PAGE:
The floor has a map of Australia that is a mozaic all over the foyer... hard to photograph, but I'll try later.
The library building that I'm in holds the collection of Australian history... from explorers and their lives to cooking books... a comprehensive collection, for sure. (They also have free internet access.)
I can download the pictures that I took at the gallery and let you know what I've seen. (It's good to sit for a while, after walking all over the city, it seems.)
First of all, I went to visit the three Morandi paintings that are still in the same place as before. I would have hung them with the lightest one above one of the others... it worries me to see them like this. Individually though, they are good to see. the earliest one is 1947 and the newest is 1952.
These three paintings are some of my favourites, and I can only wonder what sort of person sits at home painting the same pots and bottles over and over (though I have been known to paint bottles and pots as well... it's just that I do other things too.
There was also a great collection of prints from the romantic period, and those are fantastic also. I used to spend a lot of time with the 17th century Italian and Dutch prints in the print room of the Adelaide Gallery so I felt very "comfortable" looking at these and imagining how they were done.
The following chunk of concrete reminded me of Nick. He has one piece of concrete at home now, but in fact this one reminded me of the pieces that I had to get rid of when he moved out and left me with them. I had a whole house to empty by myself, and the concrete was memorable. (These pieces are very large... normal steps size... they must weigh tonnes.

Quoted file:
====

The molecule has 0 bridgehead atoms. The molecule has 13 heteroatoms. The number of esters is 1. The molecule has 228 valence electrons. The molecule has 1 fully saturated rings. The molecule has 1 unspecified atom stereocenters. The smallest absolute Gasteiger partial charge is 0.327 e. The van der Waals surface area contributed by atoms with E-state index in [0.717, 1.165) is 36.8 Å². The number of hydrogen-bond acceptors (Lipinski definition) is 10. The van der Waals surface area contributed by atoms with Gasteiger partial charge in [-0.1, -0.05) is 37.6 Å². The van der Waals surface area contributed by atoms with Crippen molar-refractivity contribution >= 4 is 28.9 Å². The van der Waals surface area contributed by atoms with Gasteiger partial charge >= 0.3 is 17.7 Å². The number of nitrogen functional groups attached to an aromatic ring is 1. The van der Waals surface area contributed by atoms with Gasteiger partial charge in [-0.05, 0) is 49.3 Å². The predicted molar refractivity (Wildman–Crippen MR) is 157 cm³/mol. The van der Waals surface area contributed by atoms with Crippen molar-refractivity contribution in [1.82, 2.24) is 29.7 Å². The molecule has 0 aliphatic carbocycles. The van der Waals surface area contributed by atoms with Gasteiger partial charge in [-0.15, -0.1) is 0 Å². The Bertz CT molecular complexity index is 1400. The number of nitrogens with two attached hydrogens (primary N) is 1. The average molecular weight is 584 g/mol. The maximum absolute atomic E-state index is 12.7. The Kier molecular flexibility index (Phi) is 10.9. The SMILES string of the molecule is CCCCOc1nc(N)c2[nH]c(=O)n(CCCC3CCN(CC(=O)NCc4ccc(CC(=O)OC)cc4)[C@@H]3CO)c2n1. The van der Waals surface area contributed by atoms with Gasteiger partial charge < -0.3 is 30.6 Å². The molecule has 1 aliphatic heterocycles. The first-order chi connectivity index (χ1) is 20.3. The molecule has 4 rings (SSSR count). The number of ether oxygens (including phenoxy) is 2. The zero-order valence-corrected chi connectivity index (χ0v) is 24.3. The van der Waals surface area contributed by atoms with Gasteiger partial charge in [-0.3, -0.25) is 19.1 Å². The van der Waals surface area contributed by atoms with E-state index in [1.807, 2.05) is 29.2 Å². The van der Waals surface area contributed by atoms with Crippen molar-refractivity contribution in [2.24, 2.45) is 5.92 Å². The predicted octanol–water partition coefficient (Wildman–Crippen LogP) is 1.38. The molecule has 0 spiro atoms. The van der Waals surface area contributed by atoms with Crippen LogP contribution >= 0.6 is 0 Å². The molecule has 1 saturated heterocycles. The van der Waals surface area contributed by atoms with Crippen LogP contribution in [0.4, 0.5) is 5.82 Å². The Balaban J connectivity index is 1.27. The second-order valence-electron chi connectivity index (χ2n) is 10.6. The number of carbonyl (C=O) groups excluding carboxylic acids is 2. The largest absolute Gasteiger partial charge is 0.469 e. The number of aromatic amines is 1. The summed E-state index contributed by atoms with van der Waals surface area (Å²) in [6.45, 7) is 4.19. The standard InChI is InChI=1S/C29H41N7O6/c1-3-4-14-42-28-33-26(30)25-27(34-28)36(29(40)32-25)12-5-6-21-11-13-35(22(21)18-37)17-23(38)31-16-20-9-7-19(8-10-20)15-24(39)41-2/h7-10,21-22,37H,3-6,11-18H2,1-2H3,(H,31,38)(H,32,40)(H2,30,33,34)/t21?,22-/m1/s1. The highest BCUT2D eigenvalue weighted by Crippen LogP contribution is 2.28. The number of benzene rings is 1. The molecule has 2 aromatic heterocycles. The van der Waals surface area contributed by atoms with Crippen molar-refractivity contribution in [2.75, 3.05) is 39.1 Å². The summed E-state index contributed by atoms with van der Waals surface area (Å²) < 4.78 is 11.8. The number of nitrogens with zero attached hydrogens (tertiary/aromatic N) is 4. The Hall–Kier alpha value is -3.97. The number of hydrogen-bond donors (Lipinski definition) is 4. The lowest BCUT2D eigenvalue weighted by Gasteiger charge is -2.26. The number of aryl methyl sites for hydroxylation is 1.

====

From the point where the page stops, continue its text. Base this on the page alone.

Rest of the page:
I also regularly visit this painting when I get to Sydney, and it is all the more poignant as I am reading Marilyn French's history of women in the world. This is a 22 year old woman in 1541, fairly wealthy and looking a bit the worse for wear... but this was the time when women had no control over their lives at all. The lack of control presumably led to depression then, just the same as it does now.
There were some interesting drawings by Lloyd Rees. I never cease to be amazed at the detail in these drawings. This one is done with ordinary pencil.
Then to Elioth Greuner's landscaapes in Australia...
This first one is fairly typical of his subjects... and I like the "backlighting" and how he manages it. One of the French impressionists (Pisarro, from memory) did this sort of painting also, with the back lighting... and I really like the light as it is here...
This detail from a painting (it's a different painting, below) shows the brush strokes... I can see them on my camera screen, anyway, so I can see how he did this... Van Gogh used some of the same last minute light brushstrokes too... I'll have a play with some paint when I get home again.